The Independent, By Steve Connor, May 9
The last great regions of pristine wilderness – from Asia to the Amazon – are threatened by an unprecedented road-building programme financed by aggressive development banks with little interest in protecting the natural world, a leading environmental scientist has warned.
Massive infrastructure and road-building are at the heart of huge development projects around the world, justified as vital attempts at helping the poorest attain a higher standard of living.
Scientists claim that we are living in the most explosive era of road and infrastructure expansion in human history – from the plains of the Serengeti to the rainforests of Sumatra. By 2050, they estimate, there will be an additional 25 million kilometres (15.5 million miles) of new paved roads globally, enough to circle the Earth 600 times.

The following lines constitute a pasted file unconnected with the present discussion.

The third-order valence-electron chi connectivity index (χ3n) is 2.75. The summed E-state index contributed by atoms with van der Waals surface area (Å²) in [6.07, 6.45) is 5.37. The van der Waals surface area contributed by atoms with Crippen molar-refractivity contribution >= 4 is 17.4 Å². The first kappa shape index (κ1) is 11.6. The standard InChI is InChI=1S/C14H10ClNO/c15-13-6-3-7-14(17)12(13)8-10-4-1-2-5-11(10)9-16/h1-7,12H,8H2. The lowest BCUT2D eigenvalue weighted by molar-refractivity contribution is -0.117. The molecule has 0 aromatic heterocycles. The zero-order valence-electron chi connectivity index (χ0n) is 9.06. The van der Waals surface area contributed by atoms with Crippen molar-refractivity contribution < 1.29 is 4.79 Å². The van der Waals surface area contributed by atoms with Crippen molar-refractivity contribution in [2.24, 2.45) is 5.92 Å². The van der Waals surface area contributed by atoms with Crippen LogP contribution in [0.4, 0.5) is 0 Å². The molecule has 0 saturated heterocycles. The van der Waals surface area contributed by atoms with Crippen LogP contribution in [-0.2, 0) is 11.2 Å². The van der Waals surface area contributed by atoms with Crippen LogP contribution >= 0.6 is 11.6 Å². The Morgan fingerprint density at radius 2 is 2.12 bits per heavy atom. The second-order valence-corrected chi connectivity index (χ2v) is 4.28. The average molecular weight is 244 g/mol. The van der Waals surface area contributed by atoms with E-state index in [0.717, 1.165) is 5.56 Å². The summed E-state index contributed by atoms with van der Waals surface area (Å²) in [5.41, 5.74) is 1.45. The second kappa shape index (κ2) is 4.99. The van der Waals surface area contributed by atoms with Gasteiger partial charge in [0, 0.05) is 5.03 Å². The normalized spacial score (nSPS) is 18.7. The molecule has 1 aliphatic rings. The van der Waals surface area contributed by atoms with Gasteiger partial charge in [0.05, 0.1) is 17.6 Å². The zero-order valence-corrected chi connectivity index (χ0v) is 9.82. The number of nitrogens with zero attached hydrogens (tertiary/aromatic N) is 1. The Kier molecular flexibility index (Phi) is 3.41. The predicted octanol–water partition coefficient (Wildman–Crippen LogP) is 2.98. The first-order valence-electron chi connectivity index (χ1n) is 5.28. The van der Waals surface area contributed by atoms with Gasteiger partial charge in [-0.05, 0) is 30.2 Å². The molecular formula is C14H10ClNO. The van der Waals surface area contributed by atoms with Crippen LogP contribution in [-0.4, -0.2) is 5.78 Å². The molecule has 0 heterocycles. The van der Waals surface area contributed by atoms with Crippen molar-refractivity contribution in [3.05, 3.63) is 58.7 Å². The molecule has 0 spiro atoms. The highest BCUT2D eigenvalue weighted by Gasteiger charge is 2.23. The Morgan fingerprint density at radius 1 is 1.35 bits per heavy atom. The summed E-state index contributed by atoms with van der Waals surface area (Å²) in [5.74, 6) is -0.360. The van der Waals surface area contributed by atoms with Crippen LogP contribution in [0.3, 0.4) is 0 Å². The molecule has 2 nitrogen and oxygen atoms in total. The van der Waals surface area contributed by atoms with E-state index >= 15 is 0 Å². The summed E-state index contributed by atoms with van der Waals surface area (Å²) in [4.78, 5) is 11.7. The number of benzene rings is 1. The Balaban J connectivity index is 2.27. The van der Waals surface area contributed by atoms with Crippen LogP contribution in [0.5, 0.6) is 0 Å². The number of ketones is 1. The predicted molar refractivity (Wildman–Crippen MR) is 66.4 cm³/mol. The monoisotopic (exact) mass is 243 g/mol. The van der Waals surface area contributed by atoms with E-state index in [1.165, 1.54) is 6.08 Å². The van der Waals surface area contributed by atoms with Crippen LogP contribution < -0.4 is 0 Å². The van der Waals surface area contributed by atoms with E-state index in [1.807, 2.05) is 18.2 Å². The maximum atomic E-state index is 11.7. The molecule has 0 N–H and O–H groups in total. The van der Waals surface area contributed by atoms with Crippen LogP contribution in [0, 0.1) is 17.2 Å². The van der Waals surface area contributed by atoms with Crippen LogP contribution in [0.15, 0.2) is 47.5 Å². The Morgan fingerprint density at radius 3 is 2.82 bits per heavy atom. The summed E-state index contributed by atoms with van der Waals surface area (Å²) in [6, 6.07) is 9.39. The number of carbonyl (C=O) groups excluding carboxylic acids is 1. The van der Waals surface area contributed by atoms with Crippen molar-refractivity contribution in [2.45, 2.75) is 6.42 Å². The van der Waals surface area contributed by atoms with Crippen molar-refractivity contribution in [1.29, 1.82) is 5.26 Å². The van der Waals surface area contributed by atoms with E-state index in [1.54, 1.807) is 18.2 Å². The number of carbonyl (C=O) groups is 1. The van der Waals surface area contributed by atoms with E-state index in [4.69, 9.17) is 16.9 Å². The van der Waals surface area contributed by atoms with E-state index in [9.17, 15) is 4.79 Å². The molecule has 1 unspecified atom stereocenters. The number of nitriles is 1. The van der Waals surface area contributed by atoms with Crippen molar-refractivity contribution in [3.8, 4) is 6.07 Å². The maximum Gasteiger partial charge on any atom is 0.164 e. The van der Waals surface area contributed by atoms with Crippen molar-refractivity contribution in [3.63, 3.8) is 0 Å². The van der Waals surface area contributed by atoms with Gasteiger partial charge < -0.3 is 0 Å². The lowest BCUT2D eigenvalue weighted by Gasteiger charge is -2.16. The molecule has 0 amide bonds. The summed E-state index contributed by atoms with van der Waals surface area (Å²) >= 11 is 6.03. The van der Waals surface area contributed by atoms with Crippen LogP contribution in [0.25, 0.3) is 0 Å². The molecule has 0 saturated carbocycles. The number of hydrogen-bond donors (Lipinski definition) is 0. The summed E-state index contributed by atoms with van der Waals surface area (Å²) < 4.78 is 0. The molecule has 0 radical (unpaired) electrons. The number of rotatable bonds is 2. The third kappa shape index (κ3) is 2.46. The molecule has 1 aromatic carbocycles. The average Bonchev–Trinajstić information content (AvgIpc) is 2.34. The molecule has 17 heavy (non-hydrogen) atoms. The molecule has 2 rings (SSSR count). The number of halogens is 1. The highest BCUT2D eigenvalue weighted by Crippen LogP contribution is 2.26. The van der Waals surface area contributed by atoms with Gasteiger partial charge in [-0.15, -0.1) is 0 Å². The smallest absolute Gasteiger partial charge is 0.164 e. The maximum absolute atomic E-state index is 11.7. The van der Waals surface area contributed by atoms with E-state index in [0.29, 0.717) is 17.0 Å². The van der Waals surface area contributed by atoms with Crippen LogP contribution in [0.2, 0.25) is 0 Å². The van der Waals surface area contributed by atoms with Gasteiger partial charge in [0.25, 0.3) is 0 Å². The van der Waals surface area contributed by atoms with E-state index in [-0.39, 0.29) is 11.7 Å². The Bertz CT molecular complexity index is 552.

Approximately 90 per cent of these new roads will be built in the developing world, and many of these will result in the first deep cuts into areas of pristine tropical rainforests to service the building of new mines and hydroelectric dams in some of the remotest places on earth.
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